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The Moon's tidal forces on our planet continue to slow Earth's rotation. Every century, the length of our day increases by about one and a half milliseconds. (To keep up, earthlings invented leap seconds, but that's another story for another afternoon.) Meanwhile, the Moon's orbit is continuing to grow, by about one and a half inches per year, and so the lunar month is getting longer. What's going on is that the Moon is trying to get even and give Earth its own far side. That will happen when Earth's rotation rate has slowed enough to be equal to the Moon's orbital period. The Earth-Moon system will then have achieved a "double tidal lock." This never-invented wresting hold may sound rare, but it's actually common, particularly among double-star systems in our galaxy. Right here in our own backyard, Charon has managed to lock Pluto just as Pluto has locked Charon.By the time the Moon tidally locks Earth, the system will have slowed down so much that the Earth day and the lunar month will both last almost fifty, present Earth days, greatly simplifying the calendar. Long before that, though, the Sun will become a red giant and vaporize the Earth-Moon system. But let's ignore that complication.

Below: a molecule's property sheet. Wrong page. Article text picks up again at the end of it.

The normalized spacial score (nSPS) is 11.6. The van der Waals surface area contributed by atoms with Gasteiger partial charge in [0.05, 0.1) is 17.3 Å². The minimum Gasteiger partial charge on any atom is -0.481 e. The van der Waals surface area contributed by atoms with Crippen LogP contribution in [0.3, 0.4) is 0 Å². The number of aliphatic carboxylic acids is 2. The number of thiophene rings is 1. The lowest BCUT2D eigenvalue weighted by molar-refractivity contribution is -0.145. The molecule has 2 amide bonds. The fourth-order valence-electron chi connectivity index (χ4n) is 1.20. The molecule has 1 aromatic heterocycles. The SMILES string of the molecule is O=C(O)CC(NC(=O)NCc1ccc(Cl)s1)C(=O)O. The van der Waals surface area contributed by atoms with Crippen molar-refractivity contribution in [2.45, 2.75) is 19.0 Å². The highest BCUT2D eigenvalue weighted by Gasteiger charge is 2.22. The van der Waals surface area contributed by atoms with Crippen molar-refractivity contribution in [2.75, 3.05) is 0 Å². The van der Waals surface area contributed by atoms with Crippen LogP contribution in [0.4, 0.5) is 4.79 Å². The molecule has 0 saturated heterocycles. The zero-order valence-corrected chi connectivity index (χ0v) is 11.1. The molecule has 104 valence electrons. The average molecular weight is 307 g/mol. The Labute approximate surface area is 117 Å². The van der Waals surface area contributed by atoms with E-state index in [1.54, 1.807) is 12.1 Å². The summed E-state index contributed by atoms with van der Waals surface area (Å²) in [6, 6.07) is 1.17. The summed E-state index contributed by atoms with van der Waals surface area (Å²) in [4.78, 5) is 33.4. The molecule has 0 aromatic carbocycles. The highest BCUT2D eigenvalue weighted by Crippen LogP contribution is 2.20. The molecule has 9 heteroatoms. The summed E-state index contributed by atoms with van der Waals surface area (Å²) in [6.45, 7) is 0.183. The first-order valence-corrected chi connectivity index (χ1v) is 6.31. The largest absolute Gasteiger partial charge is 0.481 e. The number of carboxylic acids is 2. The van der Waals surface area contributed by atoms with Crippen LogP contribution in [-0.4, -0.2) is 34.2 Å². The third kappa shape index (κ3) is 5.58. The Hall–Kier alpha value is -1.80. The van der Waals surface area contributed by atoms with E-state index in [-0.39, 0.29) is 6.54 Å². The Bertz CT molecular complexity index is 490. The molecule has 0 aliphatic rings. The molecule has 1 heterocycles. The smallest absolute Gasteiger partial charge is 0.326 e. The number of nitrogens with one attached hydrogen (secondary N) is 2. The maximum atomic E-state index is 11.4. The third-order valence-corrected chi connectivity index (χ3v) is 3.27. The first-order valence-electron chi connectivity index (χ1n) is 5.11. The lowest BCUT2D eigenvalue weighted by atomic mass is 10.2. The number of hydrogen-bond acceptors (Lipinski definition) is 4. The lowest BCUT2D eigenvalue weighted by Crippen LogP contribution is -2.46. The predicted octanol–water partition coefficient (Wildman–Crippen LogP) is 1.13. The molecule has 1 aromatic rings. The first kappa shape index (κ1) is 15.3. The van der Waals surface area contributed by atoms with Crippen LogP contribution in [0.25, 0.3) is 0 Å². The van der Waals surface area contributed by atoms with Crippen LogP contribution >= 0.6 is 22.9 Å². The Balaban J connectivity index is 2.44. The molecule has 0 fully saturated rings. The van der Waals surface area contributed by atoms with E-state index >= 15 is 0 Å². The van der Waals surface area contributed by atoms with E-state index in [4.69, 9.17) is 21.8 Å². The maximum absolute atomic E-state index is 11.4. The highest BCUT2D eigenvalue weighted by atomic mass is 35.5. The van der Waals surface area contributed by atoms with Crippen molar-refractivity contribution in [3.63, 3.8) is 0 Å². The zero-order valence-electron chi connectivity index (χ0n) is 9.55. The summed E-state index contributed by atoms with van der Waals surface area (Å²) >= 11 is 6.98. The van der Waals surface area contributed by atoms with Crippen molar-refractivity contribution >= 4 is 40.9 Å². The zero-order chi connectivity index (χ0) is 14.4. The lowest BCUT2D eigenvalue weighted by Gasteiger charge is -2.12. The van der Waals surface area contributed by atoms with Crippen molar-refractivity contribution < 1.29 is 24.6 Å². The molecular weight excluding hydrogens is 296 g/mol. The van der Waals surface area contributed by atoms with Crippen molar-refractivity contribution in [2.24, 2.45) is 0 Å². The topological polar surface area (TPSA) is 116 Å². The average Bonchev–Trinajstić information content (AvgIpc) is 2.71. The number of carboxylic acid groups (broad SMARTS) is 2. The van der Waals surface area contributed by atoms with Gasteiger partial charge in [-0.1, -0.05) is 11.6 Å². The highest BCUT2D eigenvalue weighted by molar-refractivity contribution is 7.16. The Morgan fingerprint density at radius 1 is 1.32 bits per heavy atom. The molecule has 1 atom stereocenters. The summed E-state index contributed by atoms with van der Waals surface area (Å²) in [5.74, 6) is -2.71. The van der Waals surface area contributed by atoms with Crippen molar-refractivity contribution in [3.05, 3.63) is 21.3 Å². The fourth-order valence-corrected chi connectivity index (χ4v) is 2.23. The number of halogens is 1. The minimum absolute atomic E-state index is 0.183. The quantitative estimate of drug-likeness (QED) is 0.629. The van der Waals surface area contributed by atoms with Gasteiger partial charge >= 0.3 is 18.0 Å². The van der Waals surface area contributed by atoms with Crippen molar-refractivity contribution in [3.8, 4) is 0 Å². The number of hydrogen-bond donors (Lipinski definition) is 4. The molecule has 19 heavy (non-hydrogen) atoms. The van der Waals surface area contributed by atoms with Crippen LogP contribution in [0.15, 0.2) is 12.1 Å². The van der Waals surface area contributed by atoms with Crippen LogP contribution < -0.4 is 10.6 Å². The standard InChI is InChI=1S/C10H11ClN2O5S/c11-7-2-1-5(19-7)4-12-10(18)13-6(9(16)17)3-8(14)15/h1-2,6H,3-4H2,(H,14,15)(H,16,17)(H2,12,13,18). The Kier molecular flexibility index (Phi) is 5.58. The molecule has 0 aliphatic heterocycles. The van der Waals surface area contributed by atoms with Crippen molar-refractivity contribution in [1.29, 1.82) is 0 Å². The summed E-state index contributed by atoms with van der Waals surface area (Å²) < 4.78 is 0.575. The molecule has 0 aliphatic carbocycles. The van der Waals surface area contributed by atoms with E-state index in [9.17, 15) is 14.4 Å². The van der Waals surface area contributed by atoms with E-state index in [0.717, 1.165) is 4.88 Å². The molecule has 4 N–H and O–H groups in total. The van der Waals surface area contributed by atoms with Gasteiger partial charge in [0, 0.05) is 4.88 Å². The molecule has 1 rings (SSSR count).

I prefer Monn!
Dr Eriksson, of the Australia National University in Canberra, explains the evidence as due to variations in the pull of the Moon depending how far or how close the satellite was to Earth in its orbit. He told BBC News Online: "In my mind this represents unambiguous evidence for tides on Earth some 3,200 million years ago, and implies the presence of the Moon in orbit around the Earth at that time." The analysis of the tidal patterns also suggests that the duration of the lunation, the length of the lunar month, was 20 days as opposed to the 27.5 days today.